I am proud to support Mr. Trump for president of the United States and I am proud to be heading the Blacks for Trump Movement that is so ever growing.
Dr. L. Roger Abel, Boynton Beach, Fla.
I am an American, and have voted in every presidential election since my 21st birthday, sometimes Democrat and sometimes Republican! I graduated from dental school in 1961, and immediately entered the U.S. Army as a 1st Lt. After 30 years in the Army reserve, I retired as a colonel. Now I am 80 years old and the political welfare of this country is more than ever important to me.
In 2017, either Hillary Clinton or Donald Trump will become the 45th president of the United States. Clinton and Trump have completely opposing points of view on every issue of importance: the Supreme Court, immigration, economics, taxation, the military.
If elected president, Trump will appoint a conservative judge who will make decisions based upon the Constitution of the United States as it was originally written. Clinton, on the other hand, will appoint a justice who is a liberal and who will make his/her decisions as if the Constitution were written today, and would also mimic the socialistic view of present-day Europe. Another left-leaning Supreme Court member will change the character of the United States for many years to come, and hence increase the already declining moral structure of America.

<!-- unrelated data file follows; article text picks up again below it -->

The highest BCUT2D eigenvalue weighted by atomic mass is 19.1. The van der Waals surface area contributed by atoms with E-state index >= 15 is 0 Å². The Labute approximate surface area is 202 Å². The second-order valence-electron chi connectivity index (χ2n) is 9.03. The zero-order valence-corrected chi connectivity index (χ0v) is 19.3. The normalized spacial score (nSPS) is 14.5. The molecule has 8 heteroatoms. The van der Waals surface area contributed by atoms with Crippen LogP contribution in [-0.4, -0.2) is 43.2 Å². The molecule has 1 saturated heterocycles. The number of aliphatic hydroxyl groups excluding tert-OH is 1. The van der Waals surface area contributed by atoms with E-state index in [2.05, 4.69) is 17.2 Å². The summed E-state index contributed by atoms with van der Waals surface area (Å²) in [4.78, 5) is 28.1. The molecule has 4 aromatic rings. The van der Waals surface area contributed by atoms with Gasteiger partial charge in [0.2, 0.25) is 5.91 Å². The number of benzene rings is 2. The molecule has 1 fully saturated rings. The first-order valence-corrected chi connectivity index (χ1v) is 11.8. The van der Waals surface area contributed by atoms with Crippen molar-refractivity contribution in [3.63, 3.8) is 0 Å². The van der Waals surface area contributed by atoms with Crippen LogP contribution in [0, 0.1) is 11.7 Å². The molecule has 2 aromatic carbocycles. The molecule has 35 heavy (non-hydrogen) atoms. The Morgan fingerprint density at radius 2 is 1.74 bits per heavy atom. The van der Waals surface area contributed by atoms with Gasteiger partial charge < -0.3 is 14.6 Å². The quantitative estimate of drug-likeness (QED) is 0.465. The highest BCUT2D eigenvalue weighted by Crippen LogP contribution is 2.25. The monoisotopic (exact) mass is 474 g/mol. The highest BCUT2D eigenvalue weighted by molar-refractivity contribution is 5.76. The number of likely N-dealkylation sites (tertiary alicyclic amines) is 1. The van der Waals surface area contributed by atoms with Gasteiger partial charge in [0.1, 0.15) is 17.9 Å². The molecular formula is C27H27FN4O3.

Regarding Trump, he is a businessman/entertainer—not a politician at all. He, therefore, makes remarks that could be considered offensive to some. Comparing the character of Hillary to that of Trump shows her to have far more disturbing faults than occasional insults.
Although in times past I have voted for presidents who were Democrats, in the upcoming election I will vote a straight Republican ticket from president to dog-catcher. Therefore, I must vote for Donald Trump, and together, we will MAKE AMERICA GREAT AGAIN!
Kristen Ingvertsen, Canton, Conn.
I am 38 years old, born and raised in Connecticut in a somewhat affluent town but with parents and family who stressed hard work and responsibility. I currently live in Canton, and am a teacher at a regional school in Litchfield County.
Why would I, a middle school teacher from Connecticut (a solidly blue state) cast my vote for Donald Trump? I’m a woman, a strong woman at that; it would seem that voting for a woman (Hillary) would be the way to go. To add fuel to the fire, I have an intense aversion toward obnoxious and arrogant men. Both terms, I would say, could be used to describe Mr. Trump, and yet I will vote for him.